The Power Clean is an Olympic style lift that is dedicated to developing and maximizing, as the name implies, power. This technique of lifting weight is great in any sport, and even for non-athletes. As Olympic weightlifting coach Mike Burgener said, “Anytime you lift something from the floor to your shoulders — whether it’s a barbell, a toolbox or a toddler — you’re doing a version of the power clean.” There are a few variations of this lift, but here we’ll just focus on some basic tips for the traditional power clean lift.
Know the phases
The power clean lift involves four phases: the first pull, the transition, the second pull and the catch. Here’s a short video on what this looks like when it’s all put together:
Don’t push so hard that you drain yourself before you attempt a power clean, but don’t go into this with cold muscles either. Make sure the lower back, arms, legs, ankles and wrists are loose and warm.
Start with high reps at a low weight
This is essential for mastering the proper form. Make sure your muscles get used to the smooth motions before adding any additional weight. You can even start with no weight at all just to get the correct form down.
Take it slow
The videos you see of trained professionals or competitors can be misleading. The first pull of the power clean does not rely on a fast burst of energy. In fact, going too fast can risk injury. The first pull should be steady and smooth, not jerking. Speed in the first pull comes after much practice, if at all.
Focus on form before you start
Keep your feet hip-width apart. Feet that are too close or too far apart can greatly impact the ease (or difficulty) of this lift, and not in a good way. Don’t do anything until you’ve planted your feet properly.
Keep your hips high
You’ll know you’re in the right position when the hamstrings are engaged. This is a slightly different form than straight dead lifting.
Turn the elbows out
During the first pull, turn your elbows out while maintaining straight arms. This forces the correct muscles in your back to carry the load rather than your arms.
Don’t bend your arms during transition
This is tempting when you begin to lift the bar past your knees. When the bar is being lifted from the ground to your mid-thigh area, you want the knees to be bent, not the elbows. Only in the second phase, or second pull, do your elbows bend. So remember: keep your arms straight.
Pull up with your trapezius and upper back.
The bulk of your strength is not going to come from your arms. It will come from your upper back and the muscles around the base of your neck.
Keep the bar close.
This is a key detail in all of the phases, but it’s especially important in the second pull. During the second pull, your shrugging motion will be doing the pulling (not your arms), and your lower body will be providing the velocity and power. The bar has to be close to your chest in order for your bent elbows to get underneath it in time for the catch phase.
Jump with full extension
Some lifters tend to simply lean forward on their feet. The goal here is to fully extend the lower body to lengthen it. You can practice this lower body muscle movement with some floor exercises that work on extending your legs, ankles and feet to be as long as possible. Some lifters jump with enough force to fully come off the ground. This is not necessary for proper form, although it does indicate a powerful drive through the lower body, which is a good thing. At the very least, you should aim to end up on your toes.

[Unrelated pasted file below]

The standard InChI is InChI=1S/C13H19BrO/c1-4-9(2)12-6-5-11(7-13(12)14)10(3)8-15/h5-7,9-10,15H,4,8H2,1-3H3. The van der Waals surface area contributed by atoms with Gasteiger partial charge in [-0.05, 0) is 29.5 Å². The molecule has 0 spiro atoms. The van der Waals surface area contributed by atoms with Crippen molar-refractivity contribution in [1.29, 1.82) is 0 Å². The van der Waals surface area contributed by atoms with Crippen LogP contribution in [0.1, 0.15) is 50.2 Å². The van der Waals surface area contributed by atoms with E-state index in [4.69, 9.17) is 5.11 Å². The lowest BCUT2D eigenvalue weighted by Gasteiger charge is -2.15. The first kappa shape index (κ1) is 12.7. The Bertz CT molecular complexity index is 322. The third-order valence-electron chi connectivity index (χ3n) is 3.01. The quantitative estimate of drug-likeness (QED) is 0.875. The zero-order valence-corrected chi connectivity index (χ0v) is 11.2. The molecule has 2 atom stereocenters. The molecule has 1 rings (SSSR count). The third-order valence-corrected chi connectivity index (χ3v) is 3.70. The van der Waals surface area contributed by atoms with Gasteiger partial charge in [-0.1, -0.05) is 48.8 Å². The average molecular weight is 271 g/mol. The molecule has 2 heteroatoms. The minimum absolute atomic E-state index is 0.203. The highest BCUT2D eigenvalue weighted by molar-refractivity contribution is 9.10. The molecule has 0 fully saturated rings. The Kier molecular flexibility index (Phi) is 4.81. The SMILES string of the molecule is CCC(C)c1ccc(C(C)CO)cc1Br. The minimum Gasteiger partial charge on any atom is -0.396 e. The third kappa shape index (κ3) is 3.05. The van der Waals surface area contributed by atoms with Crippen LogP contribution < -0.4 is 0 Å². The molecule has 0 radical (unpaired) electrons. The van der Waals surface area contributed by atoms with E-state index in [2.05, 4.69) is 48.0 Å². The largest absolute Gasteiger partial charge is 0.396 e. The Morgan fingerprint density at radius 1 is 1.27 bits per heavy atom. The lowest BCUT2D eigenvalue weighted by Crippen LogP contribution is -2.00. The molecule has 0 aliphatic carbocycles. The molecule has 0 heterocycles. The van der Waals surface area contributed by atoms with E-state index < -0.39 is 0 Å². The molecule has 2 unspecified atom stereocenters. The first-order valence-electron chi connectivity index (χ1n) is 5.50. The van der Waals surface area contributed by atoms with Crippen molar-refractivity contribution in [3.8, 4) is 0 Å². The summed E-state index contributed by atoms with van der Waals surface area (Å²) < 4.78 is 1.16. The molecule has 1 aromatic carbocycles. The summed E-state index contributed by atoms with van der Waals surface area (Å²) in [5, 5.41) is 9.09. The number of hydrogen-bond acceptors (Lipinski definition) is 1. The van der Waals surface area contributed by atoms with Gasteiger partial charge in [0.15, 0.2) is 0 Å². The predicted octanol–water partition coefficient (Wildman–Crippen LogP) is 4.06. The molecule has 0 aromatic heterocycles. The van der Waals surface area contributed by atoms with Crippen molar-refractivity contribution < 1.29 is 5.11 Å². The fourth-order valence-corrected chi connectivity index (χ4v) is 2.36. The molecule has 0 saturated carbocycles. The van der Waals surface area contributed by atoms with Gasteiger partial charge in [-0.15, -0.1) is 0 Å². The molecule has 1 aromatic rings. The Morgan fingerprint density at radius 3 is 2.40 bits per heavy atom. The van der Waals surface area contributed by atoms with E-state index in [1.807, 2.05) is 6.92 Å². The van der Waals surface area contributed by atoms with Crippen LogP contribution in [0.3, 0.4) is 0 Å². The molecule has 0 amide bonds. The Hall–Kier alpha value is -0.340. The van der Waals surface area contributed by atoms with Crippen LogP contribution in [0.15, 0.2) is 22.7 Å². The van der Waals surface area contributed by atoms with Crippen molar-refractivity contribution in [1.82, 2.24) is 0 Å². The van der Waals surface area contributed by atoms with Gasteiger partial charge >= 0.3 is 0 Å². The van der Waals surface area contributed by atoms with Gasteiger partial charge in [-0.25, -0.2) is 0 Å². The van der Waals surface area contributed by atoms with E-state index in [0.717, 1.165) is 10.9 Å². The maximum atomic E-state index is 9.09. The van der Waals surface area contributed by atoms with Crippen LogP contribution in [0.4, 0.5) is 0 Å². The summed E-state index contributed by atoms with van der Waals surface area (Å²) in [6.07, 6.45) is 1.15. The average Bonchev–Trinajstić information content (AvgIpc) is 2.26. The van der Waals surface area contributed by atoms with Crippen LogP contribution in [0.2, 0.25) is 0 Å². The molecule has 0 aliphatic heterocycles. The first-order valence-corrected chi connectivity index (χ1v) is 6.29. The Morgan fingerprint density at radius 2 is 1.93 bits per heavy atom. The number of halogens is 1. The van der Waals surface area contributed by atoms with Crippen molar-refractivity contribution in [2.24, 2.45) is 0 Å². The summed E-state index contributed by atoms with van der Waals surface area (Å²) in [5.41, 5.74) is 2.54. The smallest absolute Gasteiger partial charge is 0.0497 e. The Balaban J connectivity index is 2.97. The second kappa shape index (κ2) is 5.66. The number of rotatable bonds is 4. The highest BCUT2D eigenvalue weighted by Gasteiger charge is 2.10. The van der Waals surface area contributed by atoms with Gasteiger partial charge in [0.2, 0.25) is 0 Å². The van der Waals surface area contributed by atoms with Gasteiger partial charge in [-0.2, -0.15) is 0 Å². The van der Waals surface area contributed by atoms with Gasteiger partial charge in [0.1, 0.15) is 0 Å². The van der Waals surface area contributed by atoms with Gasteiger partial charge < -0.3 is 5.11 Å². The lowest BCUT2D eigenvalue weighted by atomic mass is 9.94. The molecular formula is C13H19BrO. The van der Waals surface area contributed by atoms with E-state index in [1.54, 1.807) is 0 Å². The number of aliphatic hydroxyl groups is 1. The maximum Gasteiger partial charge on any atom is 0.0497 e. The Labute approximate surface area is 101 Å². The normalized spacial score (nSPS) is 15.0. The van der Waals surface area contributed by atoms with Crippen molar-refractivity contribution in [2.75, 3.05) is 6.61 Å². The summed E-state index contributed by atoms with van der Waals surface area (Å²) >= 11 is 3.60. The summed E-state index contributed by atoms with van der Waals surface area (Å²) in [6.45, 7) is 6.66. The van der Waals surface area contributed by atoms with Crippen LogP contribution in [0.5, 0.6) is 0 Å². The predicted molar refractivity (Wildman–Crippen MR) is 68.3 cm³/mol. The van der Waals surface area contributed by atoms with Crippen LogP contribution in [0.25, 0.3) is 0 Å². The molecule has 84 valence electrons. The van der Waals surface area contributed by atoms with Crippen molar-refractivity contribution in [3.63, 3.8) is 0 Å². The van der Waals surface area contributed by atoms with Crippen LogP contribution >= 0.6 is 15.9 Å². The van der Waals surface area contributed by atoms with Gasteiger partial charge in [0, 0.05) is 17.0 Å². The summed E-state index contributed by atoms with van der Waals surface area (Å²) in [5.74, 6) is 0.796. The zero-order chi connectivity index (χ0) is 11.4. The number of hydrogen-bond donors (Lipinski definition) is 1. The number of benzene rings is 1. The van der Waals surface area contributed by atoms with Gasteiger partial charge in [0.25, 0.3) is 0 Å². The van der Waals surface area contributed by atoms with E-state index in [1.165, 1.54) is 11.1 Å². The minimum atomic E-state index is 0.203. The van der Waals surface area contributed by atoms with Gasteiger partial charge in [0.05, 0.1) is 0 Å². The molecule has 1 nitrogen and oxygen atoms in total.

Again, you’re not using your arm muscles to lift. The rapid contraction of the muscles in your upper back is what will move the bar. The sharper and harder you contract, the more velocity you’ll have in order to get underneath the bar in the catch phase.
Catch with knees slightly bent
Do not try to catch the bar with your knees locked straight. You’ll need the spring and softness of bent knees to morph into the catching phase. After you catch it, proper form dictates straightening the knees to a full-standing position.
Reset the bar on your shoulders
When you have completed the second pull and initiated the catch phase, the bar should be resting against your shoulders. This is not a matter of pulling the bar toward you. You want to place yourself underneath the bar during the catch phrase in order to end up with this positioning.
Lower slowly, keeping the bar close to the body
You can think of this as rolling the bar down in the reverse motion. Bend your knees to help catch the bar on your lap, and then lower it with straight arms to the floor.
Avoid throwing the bar down
One, this could cause injury if the bar lands on someone’s foot. Two, slowly bringing the bar back down works the backs of the arms that didn’t get engaged on the way up. Three, this could damage the equipment or the floor. Throwing is sometimes part of Olympic style training where lifters have access to specially designed rubberized mats, but your safest best is to slowly lower the bar to the ground.
Look straight ahead
It can be tempting to look at your feet or hands, but you want to keep the proper neck alignment. Keep your head up and look forward at all times.
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